Big picture, biologically speaking, I have nothing but good things to say about my body. Its bones have never broken. It produced only two wisdom teeth. It’s gotten me through two pregnancies and made it past the finish line of several races.
But if we’re talking aesthetics, it’s not great — never has been. And I’m more thankful for that every day.
I’ve always had a mom bod. It was apparent as early as middle school. One day after gym, my classmates and I were changing out of our exercise clothes when somebody said, “Claire’s body looks Eve, in those old paintings of Adam and Eve.” Of course what I would have rather heard was “Claire has such long legs” or “Claire’s stomach is so flat there aren’t any rolls when she sits down,” but neither of these things were true. In fact, the Eve observation was pretty spot-on.
Unfortunately, Eve’s body was not hot in 1992. Back then, I’d much rather have a body like Tori Spelling’s or Tiffani-Amber Thiessen’s. I yearned to tie the ends of my button-down shirt in a knot above my waist in order to show off my taut stomach.
Instead, I had the Eve body — wide hips, small waist, soft stomach. My thighs were dimpled with cellulite and my butt was high and prominent. Again, this was the 1990s: Jennifer Lopez wasn’t a thing yet. I knotted the shirt (the one I would have tied above my navel) around my waist, as a cover.
Around this time was when stretch marks began to stripe the insides of my thighs and the outside of my breasts. They didn’t hurt, but they created a texture like the bottom of the ocean on my already not-great legs.
But I muddled through. Like most young women, I struggled with body image, eating, and weight issues, but I still managed to fly under the radar through young adulthood. No one ever noticed me for my body’s perfections, but its imperfections were mostly only noticeable to me. A few times I received comments on my shape — white friends spoke about my breasts, black friends about my butt — both complimentary, but both made me realize I’d probably prefer to have an anonymous body. Still, I went to the gym, I tanned, I dieted, I performed spot training in attempts to shape my body into something that I thought I was supposed to have.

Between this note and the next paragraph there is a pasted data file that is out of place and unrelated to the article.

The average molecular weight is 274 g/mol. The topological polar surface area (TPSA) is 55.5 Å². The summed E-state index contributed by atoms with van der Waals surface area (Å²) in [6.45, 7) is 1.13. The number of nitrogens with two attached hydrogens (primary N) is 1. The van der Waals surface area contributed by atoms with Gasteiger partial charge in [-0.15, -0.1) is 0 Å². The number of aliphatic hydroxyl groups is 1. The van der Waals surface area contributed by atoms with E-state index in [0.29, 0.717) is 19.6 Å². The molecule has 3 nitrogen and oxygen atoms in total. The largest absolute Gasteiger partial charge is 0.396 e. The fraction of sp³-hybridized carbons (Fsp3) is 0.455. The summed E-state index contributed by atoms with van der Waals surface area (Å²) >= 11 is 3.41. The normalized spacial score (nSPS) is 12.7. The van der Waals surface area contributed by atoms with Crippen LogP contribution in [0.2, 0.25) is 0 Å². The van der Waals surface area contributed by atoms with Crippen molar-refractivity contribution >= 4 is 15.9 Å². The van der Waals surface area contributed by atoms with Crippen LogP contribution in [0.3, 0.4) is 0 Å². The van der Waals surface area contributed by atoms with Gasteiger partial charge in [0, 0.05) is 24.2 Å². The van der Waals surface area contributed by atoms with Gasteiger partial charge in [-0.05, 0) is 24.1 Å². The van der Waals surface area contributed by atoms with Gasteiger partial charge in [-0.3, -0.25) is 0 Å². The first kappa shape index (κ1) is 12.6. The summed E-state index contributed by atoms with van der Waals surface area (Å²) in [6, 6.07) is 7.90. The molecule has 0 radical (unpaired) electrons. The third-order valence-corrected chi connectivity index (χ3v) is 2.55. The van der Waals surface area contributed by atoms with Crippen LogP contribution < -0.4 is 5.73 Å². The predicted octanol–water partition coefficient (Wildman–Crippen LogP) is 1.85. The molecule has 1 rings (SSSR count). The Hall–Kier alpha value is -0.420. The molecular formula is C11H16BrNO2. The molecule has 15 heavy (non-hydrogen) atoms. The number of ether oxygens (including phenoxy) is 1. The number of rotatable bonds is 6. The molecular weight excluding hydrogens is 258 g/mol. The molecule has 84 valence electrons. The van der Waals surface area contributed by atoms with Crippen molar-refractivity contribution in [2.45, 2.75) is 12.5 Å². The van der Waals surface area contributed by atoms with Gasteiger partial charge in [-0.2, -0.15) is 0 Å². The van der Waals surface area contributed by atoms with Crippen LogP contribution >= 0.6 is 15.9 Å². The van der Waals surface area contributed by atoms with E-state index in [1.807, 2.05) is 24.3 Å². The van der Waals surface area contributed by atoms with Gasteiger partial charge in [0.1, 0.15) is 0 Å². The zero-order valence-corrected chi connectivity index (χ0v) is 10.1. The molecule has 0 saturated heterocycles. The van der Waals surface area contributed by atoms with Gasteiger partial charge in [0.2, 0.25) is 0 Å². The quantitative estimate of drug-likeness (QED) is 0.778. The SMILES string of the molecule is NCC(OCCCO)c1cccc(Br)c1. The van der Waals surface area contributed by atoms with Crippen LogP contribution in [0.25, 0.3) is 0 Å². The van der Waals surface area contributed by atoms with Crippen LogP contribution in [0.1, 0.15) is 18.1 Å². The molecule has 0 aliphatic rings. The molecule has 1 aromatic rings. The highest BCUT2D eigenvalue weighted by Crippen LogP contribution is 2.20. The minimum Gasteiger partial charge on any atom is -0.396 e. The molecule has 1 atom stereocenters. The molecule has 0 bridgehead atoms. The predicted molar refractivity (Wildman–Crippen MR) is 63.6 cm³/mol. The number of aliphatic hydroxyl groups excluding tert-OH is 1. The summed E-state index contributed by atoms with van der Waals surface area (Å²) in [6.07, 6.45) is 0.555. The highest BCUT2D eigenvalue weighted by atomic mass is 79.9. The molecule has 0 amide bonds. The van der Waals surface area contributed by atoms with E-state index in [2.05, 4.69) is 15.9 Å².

In my early 20s, my esteem issues got the better of me and I lost myself for a bit in a bout with binge-eating disorder. At five-foot-four I weighed nearly 200 pounds, and it didn’t feel right. It wasn’t due to joyful eating or physical health issues — I had started to punish my mom bod with food.
Finally, after a few years of therapy, I lost about 50 pounds. As the weight slowly came off, I uncovered body parts I had only hoped for — slimmer shoulders, actual hip bones.
I also realized some parts were never going to change. My thick ankles, my cellulite, my stripes — they were all there to stay. But by that point, I was just so happy to not-hate my body that I gladly accepted what I could not change. It was almost like a free pass. “Well, can’t do anything about these dimples. If people hate them so much they don’t have to look at them.” Simply refusing to fixate on the unchangeable imperfections seemed like a fair deal in exchange for learning to appreciate my body.
Since I accepted my mom bod, I actually acquired a mom bod. I had two children and steadily gained and lost 50 pounds two more times. A lot of women complain about the ways motherhood ruined their bodies, but for me, not that much is different from what it was early on.
And that’s the good thing about having a mom bod your whole life. My stomach, even after housing two full-term babies, is about as good as it ever was, which is to say: not sexy for an early-’90s teen but not too shabby for a 37-year-old mom of little kids. I’ve added spider veins to the collection of issues going on with my legs, but again, no one has to look at them.
Meanwhile, my butt has somehow shrunk. I will never have a fashionable butt.
Perhaps if I had grown up with the media-designated hot body I wanted so badly as a kid, I might not be as happy and grateful for the body I have now. I’m sure it can be sad to live most of your life identifying as a beautiful person only to watch it slip away — it’s the most traumatizing part of Snow White, after all, when the witch watches her beautiful hands turn into branches before her very eyes.
The thing though is, the witch was so beautiful to start with. If she had just accepted that being second-fairest in the land was still pretty good, she wouldn’t have had to deal with all the drama.
What I’ve realized is that being healthy, having the time and means to take care of yourself, and having perspective about what is changeable are all greater gifts than hitting the beauty jackpot. An early-life mom bod is like receiving a reliable, safe car on your 16th birthday. It might not be as flashy as some of the sexier models, but it ages better, appreciates better, and gets you where you need to go — and if you take care of it, it’ll start to look pretty good once it becomes vintage.